Hoya kerrii f. Variegata


There are not synonyms for this plant


H. kerrii is native to Cambodia, Jawa, Laos, Malaya, Thailand and Vietnam


H. kerrii is a slow growing, shrubby succulent belonging to the Asclepiadaceae botanical family. The plant has an erect and climbing habit. The stem can reach up to 4 m in height and the succulent develops like a vine. Leaves are heart-shaped, bright green in color and grows in tufts along the stem. Blooming occurs in late spring early summer and blossom are borne on long stalks. Flowers are small, star-shaped, creamy white on petals with purple hues on the center. This plant is usually sold as a single-rooted leaf around Valentine’s day. The flowers have a delicate caramel smell. The plant is perfect for decorating homes and offices. The variegated form is a plant that has the stem or leaves with patches or stripes with two or more different colours, even distinct shades of green. H. Kerrii f. Variegata has yellow edge of the leaves.


This is a pretty plant, easy to cultivate. The best sun-exposure is full sunlight, and the plant does not like temperatures below 10 °C so it needs to be placed indoors. The soil should be mixed with pumice, clay and loam to allow the drainage and prevent the root rot, the plant is prone to it indeed. Remember to use perforating pot to drain excess water. Watering can be done regularly from May to September: during the vegetative period you can water the plant (every 7 days), checking that the soil is completely dry before watering again; in winter you should stop the watering to allow to the plant to enter dormancy. If you want a faster and lush growth you can fertilize the plant once a month during the growing season with the specifics fertilizers for cacti; stop fertilizing throughout the winter. If the pot starts to be too small for the plant you can repot the plant in a pot 2 cm wider. Repotting should be done early in the growing season with fresh new potting soil. When the Hoya finishes blooming, the flower stalks do not have to be removed to allow the plant to bloom the following year. Because the plant has a climbing habit it is necessary support pole for the development of the stem.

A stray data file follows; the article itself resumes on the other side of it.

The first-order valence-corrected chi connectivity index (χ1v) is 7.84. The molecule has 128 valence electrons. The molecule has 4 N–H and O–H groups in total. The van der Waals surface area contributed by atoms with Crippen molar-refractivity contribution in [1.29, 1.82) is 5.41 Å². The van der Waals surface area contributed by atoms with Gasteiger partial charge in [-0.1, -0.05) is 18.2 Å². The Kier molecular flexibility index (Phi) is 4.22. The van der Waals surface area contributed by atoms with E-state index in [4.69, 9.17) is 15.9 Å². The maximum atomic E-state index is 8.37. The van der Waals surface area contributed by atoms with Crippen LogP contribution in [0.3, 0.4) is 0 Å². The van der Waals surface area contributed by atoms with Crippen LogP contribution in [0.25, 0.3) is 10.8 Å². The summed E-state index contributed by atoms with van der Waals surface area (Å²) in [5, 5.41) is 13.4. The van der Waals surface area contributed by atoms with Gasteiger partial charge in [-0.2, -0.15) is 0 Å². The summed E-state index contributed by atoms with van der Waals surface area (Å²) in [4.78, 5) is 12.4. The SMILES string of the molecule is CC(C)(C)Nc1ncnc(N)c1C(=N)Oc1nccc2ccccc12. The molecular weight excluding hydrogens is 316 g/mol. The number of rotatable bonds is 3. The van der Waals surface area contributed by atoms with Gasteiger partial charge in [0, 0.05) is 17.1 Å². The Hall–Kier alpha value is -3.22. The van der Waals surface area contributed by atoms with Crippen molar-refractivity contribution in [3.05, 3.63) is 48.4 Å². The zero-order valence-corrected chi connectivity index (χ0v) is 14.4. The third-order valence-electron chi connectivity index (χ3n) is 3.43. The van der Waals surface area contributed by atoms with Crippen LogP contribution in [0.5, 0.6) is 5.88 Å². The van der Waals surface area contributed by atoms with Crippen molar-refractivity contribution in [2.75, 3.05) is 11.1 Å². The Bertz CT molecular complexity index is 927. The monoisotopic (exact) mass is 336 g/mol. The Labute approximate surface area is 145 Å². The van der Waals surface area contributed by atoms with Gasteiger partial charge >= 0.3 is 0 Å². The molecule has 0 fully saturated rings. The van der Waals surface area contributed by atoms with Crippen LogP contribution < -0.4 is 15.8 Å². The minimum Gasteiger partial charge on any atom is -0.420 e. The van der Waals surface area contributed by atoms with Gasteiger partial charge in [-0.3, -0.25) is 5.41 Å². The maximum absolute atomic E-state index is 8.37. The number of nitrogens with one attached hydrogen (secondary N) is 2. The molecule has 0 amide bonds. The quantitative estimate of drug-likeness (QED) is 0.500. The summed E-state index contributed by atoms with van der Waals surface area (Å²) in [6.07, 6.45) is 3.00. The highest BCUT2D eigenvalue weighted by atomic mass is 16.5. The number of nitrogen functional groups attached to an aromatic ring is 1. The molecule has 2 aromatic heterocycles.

The easiest and fast method of propagation is by using cuttings. By cutting you can use leaf cuttings during the spring. Cut a leave and then let it dry; after a few days the cut surface will dry and a callus will form, then place the cutting in a mixture of sand, soil and pumice. To increase success of propagation you can cut two or more leaves at the same time. For cuttings is recommended temperatures around 20 °C. It is advisable to use rooting hormone at the base of the cut to energize root development.


The name of these plants is a hymn to friendship: the botanist Robert Brown, who classified them during the eighteenth century, called Hoya in honor of his friend Thomas Hoy (and botanical lover). The variegation is due to the loss of the ability to produce chlorophyll in some tissues of the plant, so that this tissue is no longer green. Chlorophyll-free tissues are usually white or pale yellow coloured (due to carotenoid pigments) in contrast to the normal green tissue.

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